[Update (5/11): As noted by a commentator, Rumpole retracts!
THE FOLLOWING POST IS INCORRECT. RUMPOLE BLEW IT. SEE THE POST ON 511/06. JUDGE FARINA HAS NOT ORDERED ANY INTERPRETER NOT TO INTERPRET FOR A DEFENDANT’S FAMILY. SORRY. WE BLEW IT.
Maybe I should change the title to “Rumpole Loses a Cause”? (Although as the comments to the later story make clear, the incident really happened; seems it was just a misunderstanding of some kind.)]
“Rumpole” of the Justice Building Blog, now quite the talk of Miami-Dade litigators, has found a Cause, and it’s a good one:
JUSTICE BUILDING BLOG: NO HABLA INGLES….EVER
Here is the scene:
A lawyer is in court.
The Defendant is in custody.
There are sensitive plea negotiations at sidebar.
The case gets reset.
The defendant has to surrender his passport, pay a large fine and restitution before the case gets settled and he can get out of jail.
The new court date is two weeks away.
The interpreter does her job in court and on the way out the attorney wants to tell his client’s family the new court date and what needs to be done.
The attorney signals to the interpreter, who walks over and in Spanish asks the people if they are defendants.
They politely tell the interpreter that no, they are the family of the defendant who was just in court and they ask her what happened and when they have to be back in court.
The Interpreter reaches into her pocket, pulls out her reading glasses, clears her throat (ahhem) and loudly says for all to hear:
HEAR YE HEAR YE, BY ORDER OF THE CHIEF JUDGE OF THE ELEVENTH JUDICIAL CIRCUIT, IN AND FOR DADE COUNTY, I CANNOT ANSWER ANY OF YOUR QUESTIONS.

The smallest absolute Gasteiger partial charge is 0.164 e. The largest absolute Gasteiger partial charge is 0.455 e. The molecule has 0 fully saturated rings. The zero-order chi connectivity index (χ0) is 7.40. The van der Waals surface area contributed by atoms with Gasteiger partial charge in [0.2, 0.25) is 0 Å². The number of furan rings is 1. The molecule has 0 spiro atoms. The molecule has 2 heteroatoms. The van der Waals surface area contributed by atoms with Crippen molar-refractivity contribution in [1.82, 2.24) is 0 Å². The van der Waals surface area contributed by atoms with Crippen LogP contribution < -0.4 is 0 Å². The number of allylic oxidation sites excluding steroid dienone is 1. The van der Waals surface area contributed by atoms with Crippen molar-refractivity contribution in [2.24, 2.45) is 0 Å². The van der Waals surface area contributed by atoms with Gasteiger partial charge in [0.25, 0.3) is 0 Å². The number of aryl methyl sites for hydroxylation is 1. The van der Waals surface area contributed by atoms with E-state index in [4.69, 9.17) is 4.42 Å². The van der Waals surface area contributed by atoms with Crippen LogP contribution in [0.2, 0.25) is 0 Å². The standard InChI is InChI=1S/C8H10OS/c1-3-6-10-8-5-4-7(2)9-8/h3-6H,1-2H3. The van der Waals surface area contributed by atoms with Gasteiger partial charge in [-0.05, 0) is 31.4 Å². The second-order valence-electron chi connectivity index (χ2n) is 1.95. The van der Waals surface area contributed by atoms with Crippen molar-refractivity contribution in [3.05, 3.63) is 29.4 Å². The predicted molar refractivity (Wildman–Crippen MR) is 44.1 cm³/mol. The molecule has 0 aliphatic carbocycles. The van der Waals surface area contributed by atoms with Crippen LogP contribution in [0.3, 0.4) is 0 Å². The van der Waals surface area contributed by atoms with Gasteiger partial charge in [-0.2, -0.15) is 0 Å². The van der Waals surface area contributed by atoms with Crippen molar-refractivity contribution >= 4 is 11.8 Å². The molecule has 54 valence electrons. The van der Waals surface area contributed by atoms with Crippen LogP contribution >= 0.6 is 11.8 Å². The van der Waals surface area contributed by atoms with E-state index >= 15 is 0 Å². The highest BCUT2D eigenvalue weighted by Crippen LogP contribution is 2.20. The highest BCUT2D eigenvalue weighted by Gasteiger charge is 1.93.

FURTHERMORE, BY ORDER OF THE CHIEF JUDGE, I CANNOT TRANSLATE ANY INSTRUCTIONS FROM YOUR ATTORNEY.
YOU MAY NOT BE TOLD THE NEXT COURT DATE.
YOU MAY NOT BE TOLD WHAT JUST HAPPENED.
WELCOME TO THE ELEVENTH JUDICIAL CIRCUIT OF DADE COUNTY.
I AM AUTHORIZED TO CONVEY TO YOU THAT THE CHIEF JUDGE, ON BEHALF OF ALL OF THE JUDGES OF THE ELEVENTH JUDICIAL CIRCUIT,
WISHES YOU A VERY NICE DAY.
This is not the rule elsewhere, not even in nearby Broward, which is not perhaps the watchword for sensitivity to non-English speakers and minorities. As Rumpole says, “WHEN BROWARD TAKES THE LEAD IN RACIAL OR ETHNIC SENSITIVITY, THEN YOU KNOW SOMETHING IS WRONG.”
Today, JusticeBuilding blog issued a retraction. They misinterpreted the instruction, disallowing provision of a “special” interpreter for a non-party for the duration of a proceeding (e.g., while a party testifies), as meaning that an interpreter was disallowed from facilitating understanding between an officer of the court and a non-party.
And immediately loses it again. LOL
I find YOUR assertion that the insistence upon the use of English is RACIST to be a bit biased and perhaps in itself racist. In a court of law where precise understandings and shades of meaning is paramount and there may need to be limitations to translation in certain procedures.
At any rate, equating disputes in this area as racism is entirely unfair. Nor should either the courts or the people that administer them be held liable for problems that arise in society because of society’s larger failings (in education, assimilation of immigrants, etc.)
I said “the use of english is racist”? Where?
I said that making it harder for families to understand what happened to their loved ones by forbidding translators to translate from English — something which usually happens after the hearing — was wrong (and insensitive). I didn’t say anything at all about the language actually used in court, which is and always has been English (with translation for defendants that require it).
And anyway, it turns out that it’s all (officially) a misunderstanding, and there’s no such rule anyway.